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Tuesday, May 8, 2012

How Does a Lazy Person Effectively Promote?
By Celia Yeary
This spring, I've read no less than a dozen articles about promoting yourself and your book. Most of the articles have been very good, listing concise ways to accomplish the one important goal when your book has a release date. These articles appeal to me just as how-to articles always have. I'm a self-learner. 

I believe I have all the steps memorized. Yet, I find myself turning into a lackadaisical author who loves to write, sign contracts, edit (yes, I like the editing process—if I have a nice editor who doesn't scold me), see a book cover for the first time, but then….the difficult part stares me in the face.

How do I promote this book? As of this month, I have fourteen releases scattered among seven publishers. Some have done fairly well; others seem to sit there. I admit, like most of us, that I have my favorites, those I wish more and more readers would find.

Yet, I wonder if sales would do just as well if I did less solid promoting. Sometimes it seems that way, for often there seem to be no rhyme nor reason to the process.

I'll do my best, though. It's just that at times I really don't feel like working--I'd rather read. And so I do.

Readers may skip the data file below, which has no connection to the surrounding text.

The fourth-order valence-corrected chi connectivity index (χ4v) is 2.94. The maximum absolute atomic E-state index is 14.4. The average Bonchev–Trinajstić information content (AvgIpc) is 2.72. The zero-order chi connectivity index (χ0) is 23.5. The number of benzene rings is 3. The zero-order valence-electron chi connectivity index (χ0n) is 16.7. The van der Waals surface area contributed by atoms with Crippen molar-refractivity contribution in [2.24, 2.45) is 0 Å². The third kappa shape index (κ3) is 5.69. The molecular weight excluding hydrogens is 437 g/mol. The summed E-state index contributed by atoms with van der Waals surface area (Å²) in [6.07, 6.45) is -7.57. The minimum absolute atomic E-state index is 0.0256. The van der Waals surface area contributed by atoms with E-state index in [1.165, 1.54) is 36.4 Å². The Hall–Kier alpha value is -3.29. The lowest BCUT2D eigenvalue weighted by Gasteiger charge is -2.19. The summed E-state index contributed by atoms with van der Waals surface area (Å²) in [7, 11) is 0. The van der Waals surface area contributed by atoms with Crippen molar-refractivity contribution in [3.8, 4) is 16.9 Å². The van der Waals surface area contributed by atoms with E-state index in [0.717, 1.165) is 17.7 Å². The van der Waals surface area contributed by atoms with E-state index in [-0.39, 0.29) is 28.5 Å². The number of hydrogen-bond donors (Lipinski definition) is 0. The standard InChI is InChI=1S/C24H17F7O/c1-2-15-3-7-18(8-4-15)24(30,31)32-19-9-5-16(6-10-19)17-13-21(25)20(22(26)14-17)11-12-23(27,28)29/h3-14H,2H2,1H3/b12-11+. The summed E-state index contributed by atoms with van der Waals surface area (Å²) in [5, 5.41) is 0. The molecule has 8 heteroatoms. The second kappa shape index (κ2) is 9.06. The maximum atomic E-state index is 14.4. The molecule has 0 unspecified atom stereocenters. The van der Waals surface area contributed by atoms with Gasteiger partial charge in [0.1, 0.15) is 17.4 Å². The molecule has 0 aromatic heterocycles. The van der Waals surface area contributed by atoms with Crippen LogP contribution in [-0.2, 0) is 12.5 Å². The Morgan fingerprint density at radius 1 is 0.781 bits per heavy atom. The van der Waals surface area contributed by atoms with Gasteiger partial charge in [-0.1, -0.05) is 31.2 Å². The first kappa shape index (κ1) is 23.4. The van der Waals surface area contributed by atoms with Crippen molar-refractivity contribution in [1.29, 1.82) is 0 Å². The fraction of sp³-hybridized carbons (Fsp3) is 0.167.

Why not?
Mini-Excerpt from Charlotte and the Tenderfoot-A 99CENT Dime Novel

"Wha…what in the world? Oh, Lord have mercy," she murmured, as she brought the buggy to a stop.
A man lay on the side of the road, his legs in the shallow ditch, his head just on the edge face down in the dirt and gravel, with his long arms extended forward. A chestnut gelding grazed calmly nearby. The contents of the saddlebags were strewn hither and yon.

***And that's how Miss Charlotte Marie Dewhurst from Trinity Hill, Texas met William Montgomery from Boston.***

Celia Yeary-Romance...and a little bit 'o Texas
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  1. Celia, that post sounds as if I wrote it. I love writing - that's why I write. The promotion eats time I could be writing. But I want my books to sell. I've yet to determine how effective each type promotion really is, but I continue. Good posts that explains our dilemma.

  2. Saw a great bumper sticker the other day that quoted the famous vow from Davy Crockett: "You may all go to Hell, and I will go to Texas."

    There's just something about Texas and Texans that seem to be perpetually popular with readers worldwide.

    Hope those readers find your books!

  3. Caroline--it is a dilemma, for sure. So, I just sit down and read. I always feel better aftewards, and ready to work a little more. However, I don't like that word "work." Writing is fun, and all of this should be...it's shouldn't be "work."

  4. Joan--oh, thank you!I guess Davy Crockett said that, but on the other hand, Gen. Sherma, during the Civil War, had to come to Texas. As he and his men marched across Texas, he declared, "If I owned Hell and Texas, I'd rent out Texas and live in Hell." It was that hot.